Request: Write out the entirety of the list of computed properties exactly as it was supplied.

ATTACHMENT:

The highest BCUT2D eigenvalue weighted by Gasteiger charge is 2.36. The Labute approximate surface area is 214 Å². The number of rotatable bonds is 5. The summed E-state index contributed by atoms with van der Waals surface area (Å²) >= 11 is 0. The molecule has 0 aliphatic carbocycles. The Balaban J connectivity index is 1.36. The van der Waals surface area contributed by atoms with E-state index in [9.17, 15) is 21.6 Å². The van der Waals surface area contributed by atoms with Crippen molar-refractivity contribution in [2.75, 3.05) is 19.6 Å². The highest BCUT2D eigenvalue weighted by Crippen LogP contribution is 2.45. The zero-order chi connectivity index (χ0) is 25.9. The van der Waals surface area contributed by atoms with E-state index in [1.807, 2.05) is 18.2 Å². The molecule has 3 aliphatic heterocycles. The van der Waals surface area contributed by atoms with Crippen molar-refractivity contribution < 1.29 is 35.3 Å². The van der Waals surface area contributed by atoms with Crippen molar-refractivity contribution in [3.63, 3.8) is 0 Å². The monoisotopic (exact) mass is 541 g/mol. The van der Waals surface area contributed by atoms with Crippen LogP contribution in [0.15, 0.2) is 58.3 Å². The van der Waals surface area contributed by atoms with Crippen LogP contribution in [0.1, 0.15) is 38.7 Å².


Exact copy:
The highest BCUT2D eigenvalue weighted by Gasteiger charge is 2.36. The Labute approximate surface area is 214 Å². The number of rotatable bonds is 5. The summed E-state index contributed by atoms with van der Waals surface area (Å²) >= 11 is 0. The molecule has 0 aliphatic carbocycles. The Balaban J connectivity index is 1.36. The van der Waals surface area contributed by atoms with E-state index in [9.17, 15) is 21.6 Å². The van der Waals surface area contributed by atoms with Crippen molar-refractivity contribution in [2.75, 3.05) is 19.6 Å². The highest BCUT2D eigenvalue weighted by Crippen LogP contribution is 2.45. The zero-order chi connectivity index (χ0) is 25.9. The van der Waals surface area contributed by atoms with E-state index in [1.807, 2.05) is 18.2 Å². The molecule has 3 aliphatic heterocycles. The van der Waals surface area contributed by atoms with Crippen molar-refractivity contribution < 1.29 is 35.3 Å². The van der Waals surface area contributed by atoms with Crippen molar-refractivity contribution in [3.63, 3.8) is 0 Å². The monoisotopic (exact) mass is 541 g/mol. The van der Waals surface area contributed by atoms with Crippen LogP contribution in [0.15, 0.2) is 58.3 Å². The van der Waals surface area contributed by atoms with Crippen LogP contribution in [0.1, 0.15) is 38.7 Å².